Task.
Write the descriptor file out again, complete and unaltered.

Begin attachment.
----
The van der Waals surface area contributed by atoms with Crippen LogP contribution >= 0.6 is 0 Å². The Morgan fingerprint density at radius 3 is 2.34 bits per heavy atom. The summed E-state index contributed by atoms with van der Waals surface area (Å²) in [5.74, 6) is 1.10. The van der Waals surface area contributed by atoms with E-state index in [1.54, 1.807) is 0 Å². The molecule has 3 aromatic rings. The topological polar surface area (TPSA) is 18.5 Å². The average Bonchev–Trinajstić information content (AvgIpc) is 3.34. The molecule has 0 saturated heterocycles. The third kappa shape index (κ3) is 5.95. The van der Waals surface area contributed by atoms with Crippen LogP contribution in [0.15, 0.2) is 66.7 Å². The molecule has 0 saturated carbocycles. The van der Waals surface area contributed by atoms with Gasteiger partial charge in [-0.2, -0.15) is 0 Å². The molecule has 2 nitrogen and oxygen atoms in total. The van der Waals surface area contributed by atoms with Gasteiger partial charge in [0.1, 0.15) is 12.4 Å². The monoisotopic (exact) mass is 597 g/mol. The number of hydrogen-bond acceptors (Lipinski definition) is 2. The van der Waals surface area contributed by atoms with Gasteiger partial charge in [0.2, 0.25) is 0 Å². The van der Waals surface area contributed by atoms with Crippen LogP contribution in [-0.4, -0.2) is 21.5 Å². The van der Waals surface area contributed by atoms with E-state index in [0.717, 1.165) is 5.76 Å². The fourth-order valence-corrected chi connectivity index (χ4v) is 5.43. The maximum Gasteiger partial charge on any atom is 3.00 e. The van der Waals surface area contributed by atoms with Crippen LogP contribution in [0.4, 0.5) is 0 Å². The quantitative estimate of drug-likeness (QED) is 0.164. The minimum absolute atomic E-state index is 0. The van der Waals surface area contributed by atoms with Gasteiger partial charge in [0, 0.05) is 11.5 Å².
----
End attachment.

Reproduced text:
The van der Waals surface area contributed by atoms with Crippen LogP contribution >= 0.6 is 0 Å². The Morgan fingerprint density at radius 3 is 2.34 bits per heavy atom. The summed E-state index contributed by atoms with van der Waals surface area (Å²) in [5.74, 6) is 1.10. The van der Waals surface area contributed by atoms with E-state index in [1.54, 1.807) is 0 Å². The molecule has 3 aromatic rings. The topological polar surface area (TPSA) is 18.5 Å². The average Bonchev–Trinajstić information content (AvgIpc) is 3.34. The molecule has 0 saturated heterocycles. The third kappa shape index (κ3) is 5.95. The van der Waals surface area contributed by atoms with Crippen LogP contribution in [0.15, 0.2) is 66.7 Å². The molecule has 0 saturated carbocycles. The van der Waals surface area contributed by atoms with Gasteiger partial charge in [-0.2, -0.15) is 0 Å². The molecule has 2 nitrogen and oxygen atoms in total. The van der Waals surface area contributed by atoms with Gasteiger partial charge in [0.1, 0.15) is 12.4 Å². The monoisotopic (exact) mass is 597 g/mol. The number of hydrogen-bond acceptors (Lipinski definition) is 2. The van der Waals surface area contributed by atoms with Gasteiger partial charge in [0.2, 0.25) is 0 Å². The van der Waals surface area contributed by atoms with Crippen LogP contribution in [-0.4, -0.2) is 21.5 Å². The van der Waals surface area contributed by atoms with E-state index in [0.717, 1.165) is 5.76 Å². The fourth-order valence-corrected chi connectivity index (χ4v) is 5.43. The maximum Gasteiger partial charge on any atom is 3.00 e. The van der Waals surface area contributed by atoms with Crippen LogP contribution in [0.4, 0.5) is 0 Å². The quantitative estimate of drug-likeness (QED) is 0.164. The minimum absolute atomic E-state index is 0. The van der Waals surface area contributed by atoms with Gasteiger partial charge in [0, 0.05) is 11.5 Å².